Digital Creative Drives Results
As marketers, we know that the only thing that's more important than generating ROI is showing how we did it. Doing so wins us increased budgets and resource allocations year after year and demonstrates marketing's value to our organization.
Many factors determine the extent of that ROI, but there's one that can't be ignored—the quality of your marketing creative. Together with placement and execution, creative can make or break your campaigns.
Throughout this series we will explore the four steps you or your creative agency should take to achieve better results from your marketing creative.
Today, we tackle the first.
Efficient Creative Briefing
Experience tells us that when creative content is focused on a single outcome, it delivers great results. And that process starts with defining what that outcome will look like.
Creative directors would agree that the creative brief is the most important document in any creative campaign. Most would refuse to fire up Photoshop or attend a campaign meeting without one. So it's fair to say that you can't expect anything useful from your agency or designers unless you take the time to effectively brief them.
But it's not all about helping the creatives. Rather, the more time you spend on getting a concise brief together for your team, the less time you'll spend on the phone or in meetings to clarify your directions. It's an investment in productivity.
What's more, you'll also be able to better gauge the outcome of the brief, by measuring your goals against actual outcomes.
So if you spend a little more time on briefing at the start of a campaign, your dividend is in the form of a lot of time saved and stress headaches avoided throughout the rest of your campaign timeline—and you will have made it easier to prove your marketing ROI.
What Is Efficient Creative Briefing?
An efficient brief inspires the creative team with clear, concise directions, with no fancy marketing language and no unnecessary information. It clearly outlines the important background information and the details that creative teams need to deliver a successful project.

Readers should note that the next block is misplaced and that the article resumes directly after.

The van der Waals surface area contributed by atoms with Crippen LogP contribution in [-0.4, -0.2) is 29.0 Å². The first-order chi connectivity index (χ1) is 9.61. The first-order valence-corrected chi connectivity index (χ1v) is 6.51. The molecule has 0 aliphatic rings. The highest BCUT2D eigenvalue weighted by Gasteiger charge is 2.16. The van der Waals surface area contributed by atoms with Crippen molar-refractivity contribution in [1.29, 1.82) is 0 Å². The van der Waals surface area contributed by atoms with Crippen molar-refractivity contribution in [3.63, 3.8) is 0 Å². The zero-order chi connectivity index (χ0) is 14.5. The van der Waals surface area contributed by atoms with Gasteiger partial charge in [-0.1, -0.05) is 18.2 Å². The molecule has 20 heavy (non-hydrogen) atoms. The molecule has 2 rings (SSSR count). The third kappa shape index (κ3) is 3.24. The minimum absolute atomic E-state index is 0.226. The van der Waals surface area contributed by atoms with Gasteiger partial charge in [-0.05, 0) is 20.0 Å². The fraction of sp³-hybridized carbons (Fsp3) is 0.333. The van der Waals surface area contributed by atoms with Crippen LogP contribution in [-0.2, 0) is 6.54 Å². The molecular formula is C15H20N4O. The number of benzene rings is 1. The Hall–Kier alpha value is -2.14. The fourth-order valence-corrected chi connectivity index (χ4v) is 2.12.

I recommend that all creative briefs include the following sections:
- Details: General project information. Include who's in charge of approvals, budgets, and deadlines.
- Background: What are you selling? Provide details that must be included in the campaign and the SWOT analysis.
- Creative drivers: What is the main goal of this project, and what are the top three objectives? Don't just cut and paste sections from a list of marketing goals. Make the outcomes and objectives specific and measurable, then challenge the creatives to reach them.
- Audience: Who are you talking to? Here you need to provide all the details that the creative team should know about your audience: What do they think of your company and the product/solution? Why should they care?
- Competitors: Who is the competition? Talk about what differentiates your company and your product/solution, but don't forget to include the details on what your competitors are saying to your audience.
- Tone: How do you communicate with the audience? This section provides the details that your creative team needs to determine how messaging and content will be delivered. What appeals to your target market?
- Message: Exactly what should this project say to the world at-large? Tell the team what you want your audience to take away from the creative.
- Designs: Does the project need to stick to corporate branding guidelines, or can it have its own image and styles? This is where you need to provide creatives with restrictions (if there are any) that will guide the look and feel in the right direction.
Following these basic guidelines helps ensure that your creative team has the information needed to deliver results-driven content that matches your needs.
You may be tempted to fill out a brief quickly so that your project can get under way. But I would suggest that it's better to offer a concise and considered brief. A page of clichés isn't going to help anywhere near as much as a simple, single paragraph that tells the creatives what they need to know.
If you follow the above guidelines and keep your answers clear and concise, the creative team will be on its way to delivering a killer concept for your new campaign (something we'll go through in the next post).
So it's OK to spend a little more time on your creative briefs. Actually, spend a lot more time on creative briefs... As I said before, it's an investment that saves time, cuts confusion, and helps you show that what you can deliver brings better results across the board.
Articles in this four-part series:
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